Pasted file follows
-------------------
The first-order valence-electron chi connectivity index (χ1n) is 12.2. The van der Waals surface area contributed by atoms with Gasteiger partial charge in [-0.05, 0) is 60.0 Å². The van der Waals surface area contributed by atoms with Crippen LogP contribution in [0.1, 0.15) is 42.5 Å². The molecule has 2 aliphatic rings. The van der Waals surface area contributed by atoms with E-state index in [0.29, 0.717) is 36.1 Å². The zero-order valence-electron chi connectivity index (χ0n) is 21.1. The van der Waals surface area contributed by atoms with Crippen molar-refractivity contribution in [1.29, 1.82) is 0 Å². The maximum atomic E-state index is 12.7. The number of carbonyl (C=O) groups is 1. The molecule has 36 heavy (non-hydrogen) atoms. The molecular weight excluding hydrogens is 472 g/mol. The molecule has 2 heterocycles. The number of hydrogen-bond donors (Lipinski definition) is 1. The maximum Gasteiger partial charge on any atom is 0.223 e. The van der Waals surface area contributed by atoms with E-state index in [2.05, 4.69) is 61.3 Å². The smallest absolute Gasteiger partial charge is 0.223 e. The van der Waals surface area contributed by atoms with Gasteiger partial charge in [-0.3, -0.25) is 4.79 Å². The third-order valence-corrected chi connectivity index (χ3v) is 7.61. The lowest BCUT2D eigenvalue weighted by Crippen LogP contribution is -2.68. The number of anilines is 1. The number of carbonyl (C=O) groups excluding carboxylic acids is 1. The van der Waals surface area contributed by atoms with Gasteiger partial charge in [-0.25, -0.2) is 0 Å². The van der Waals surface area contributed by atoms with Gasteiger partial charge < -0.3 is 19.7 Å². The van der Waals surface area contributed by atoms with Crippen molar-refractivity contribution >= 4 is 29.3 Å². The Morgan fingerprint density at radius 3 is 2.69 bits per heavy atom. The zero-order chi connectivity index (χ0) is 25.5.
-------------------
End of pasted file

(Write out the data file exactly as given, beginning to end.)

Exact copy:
The first-order valence-electron chi connectivity index (χ1n) is 12.2. The van der Waals surface area contributed by atoms with Gasteiger partial charge in [-0.05, 0) is 60.0 Å². The van der Waals surface area contributed by atoms with Crippen LogP contribution in [0.1, 0.15) is 42.5 Å². The molecule has 2 aliphatic rings. The van der Waals surface area contributed by atoms with E-state index in [0.29, 0.717) is 36.1 Å². The zero-order valence-electron chi connectivity index (χ0n) is 21.1. The van der Waals surface area contributed by atoms with Crippen molar-refractivity contribution in [1.29, 1.82) is 0 Å². The maximum atomic E-state index is 12.7. The number of carbonyl (C=O) groups is 1. The molecule has 36 heavy (non-hydrogen) atoms. The molecular weight excluding hydrogens is 472 g/mol. The molecule has 2 heterocycles. The number of hydrogen-bond donors (Lipinski definition) is 1. The maximum Gasteiger partial charge on any atom is 0.223 e. The van der Waals surface area contributed by atoms with E-state index in [2.05, 4.69) is 61.3 Å². The smallest absolute Gasteiger partial charge is 0.223 e. The van der Waals surface area contributed by atoms with Gasteiger partial charge in [-0.3, -0.25) is 4.79 Å². The third-order valence-corrected chi connectivity index (χ3v) is 7.61. The lowest BCUT2D eigenvalue weighted by Crippen LogP contribution is -2.68. The number of anilines is 1. The number of carbonyl (C=O) groups excluding carboxylic acids is 1. The van der Waals surface area contributed by atoms with Gasteiger partial charge in [-0.25, -0.2) is 0 Å². The van der Waals surface area contributed by atoms with Gasteiger partial charge < -0.3 is 19.7 Å². The van der Waals surface area contributed by atoms with Crippen molar-refractivity contribution >= 4 is 29.3 Å². The Morgan fingerprint density at radius 3 is 2.69 bits per heavy atom. The zero-order chi connectivity index (χ0) is 25.5.